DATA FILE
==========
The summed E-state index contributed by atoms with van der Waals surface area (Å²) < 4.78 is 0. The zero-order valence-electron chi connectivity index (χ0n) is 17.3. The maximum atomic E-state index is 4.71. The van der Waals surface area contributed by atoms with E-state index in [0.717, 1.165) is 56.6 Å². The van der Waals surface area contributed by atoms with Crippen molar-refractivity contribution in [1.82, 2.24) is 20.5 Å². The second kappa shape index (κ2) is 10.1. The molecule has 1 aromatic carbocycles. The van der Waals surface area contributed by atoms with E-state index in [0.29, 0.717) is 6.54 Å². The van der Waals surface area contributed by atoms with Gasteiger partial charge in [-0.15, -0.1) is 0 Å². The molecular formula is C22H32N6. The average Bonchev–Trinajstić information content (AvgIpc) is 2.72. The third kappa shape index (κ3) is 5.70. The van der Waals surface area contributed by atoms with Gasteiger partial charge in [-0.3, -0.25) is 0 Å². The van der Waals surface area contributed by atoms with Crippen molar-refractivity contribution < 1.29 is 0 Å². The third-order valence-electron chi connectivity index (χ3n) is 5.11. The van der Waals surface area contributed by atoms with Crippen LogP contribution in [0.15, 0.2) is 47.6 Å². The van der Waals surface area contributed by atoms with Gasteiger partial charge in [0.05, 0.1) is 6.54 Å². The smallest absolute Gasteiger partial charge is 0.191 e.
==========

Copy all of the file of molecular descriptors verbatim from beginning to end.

The summed E-state index contributed by atoms with van der Waals surface area (Å²) < 4.78 is 0. The zero-order valence-electron chi connectivity index (χ0n) is 17.3. The maximum atomic E-state index is 4.71. The van der Waals surface area contributed by atoms with E-state index in [0.717, 1.165) is 56.6 Å². The van der Waals surface area contributed by atoms with Crippen molar-refractivity contribution in [1.82, 2.24) is 20.5 Å². The second kappa shape index (κ2) is 10.1. The molecule has 1 aromatic carbocycles. The van der Waals surface area contributed by atoms with E-state index in [0.29, 0.717) is 6.54 Å². The van der Waals surface area contributed by atoms with Gasteiger partial charge in [-0.15, -0.1) is 0 Å². The molecular formula is C22H32N6. The average Bonchev–Trinajstić information content (AvgIpc) is 2.72. The third kappa shape index (κ3) is 5.70. The van der Waals surface area contributed by atoms with Gasteiger partial charge in [-0.3, -0.25) is 0 Å². The van der Waals surface area contributed by atoms with Crippen molar-refractivity contribution < 1.29 is 0 Å². The third-order valence-electron chi connectivity index (χ3n) is 5.11. The van der Waals surface area contributed by atoms with Crippen LogP contribution in [0.15, 0.2) is 47.6 Å². The van der Waals surface area contributed by atoms with Gasteiger partial charge in [0.05, 0.1) is 6.54 Å². The smallest absolute Gasteiger partial charge is 0.191 e.